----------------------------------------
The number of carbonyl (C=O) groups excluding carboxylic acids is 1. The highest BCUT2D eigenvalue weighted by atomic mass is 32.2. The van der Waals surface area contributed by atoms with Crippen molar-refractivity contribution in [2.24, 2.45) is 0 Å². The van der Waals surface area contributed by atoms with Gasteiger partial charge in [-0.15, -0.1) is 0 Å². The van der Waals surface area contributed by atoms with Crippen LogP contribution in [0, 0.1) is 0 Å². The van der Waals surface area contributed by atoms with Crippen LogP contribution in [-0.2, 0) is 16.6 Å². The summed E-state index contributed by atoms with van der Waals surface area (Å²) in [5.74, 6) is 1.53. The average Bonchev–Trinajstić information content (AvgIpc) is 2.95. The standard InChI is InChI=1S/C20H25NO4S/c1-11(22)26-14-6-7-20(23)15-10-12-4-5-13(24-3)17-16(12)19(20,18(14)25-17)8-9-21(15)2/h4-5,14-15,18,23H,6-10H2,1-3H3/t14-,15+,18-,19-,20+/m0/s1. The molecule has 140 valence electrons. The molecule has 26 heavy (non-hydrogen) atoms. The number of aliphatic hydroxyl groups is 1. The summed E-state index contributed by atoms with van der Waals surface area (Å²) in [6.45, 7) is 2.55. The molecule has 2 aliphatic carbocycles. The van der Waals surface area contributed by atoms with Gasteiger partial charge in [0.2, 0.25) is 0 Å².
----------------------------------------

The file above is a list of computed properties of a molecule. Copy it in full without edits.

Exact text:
The number of carbonyl (C=O) groups excluding carboxylic acids is 1. The highest BCUT2D eigenvalue weighted by atomic mass is 32.2. The van der Waals surface area contributed by atoms with Crippen molar-refractivity contribution in [2.24, 2.45) is 0 Å². The van der Waals surface area contributed by atoms with Gasteiger partial charge in [-0.15, -0.1) is 0 Å². The van der Waals surface area contributed by atoms with Crippen LogP contribution in [0, 0.1) is 0 Å². The van der Waals surface area contributed by atoms with Crippen LogP contribution in [-0.2, 0) is 16.6 Å². The summed E-state index contributed by atoms with van der Waals surface area (Å²) in [5.74, 6) is 1.53. The average Bonchev–Trinajstić information content (AvgIpc) is 2.95. The standard InChI is InChI=1S/C20H25NO4S/c1-11(22)26-14-6-7-20(23)15-10-12-4-5-13(24-3)17-16(12)19(20,18(14)25-17)8-9-21(15)2/h4-5,14-15,18,23H,6-10H2,1-3H3/t14-,15+,18-,19-,20+/m0/s1. The molecule has 140 valence electrons. The molecule has 26 heavy (non-hydrogen) atoms. The number of aliphatic hydroxyl groups is 1. The summed E-state index contributed by atoms with van der Waals surface area (Å²) in [6.45, 7) is 2.55. The molecule has 2 aliphatic carbocycles. The van der Waals surface area contributed by atoms with Gasteiger partial charge in [0.2, 0.25) is 0 Å².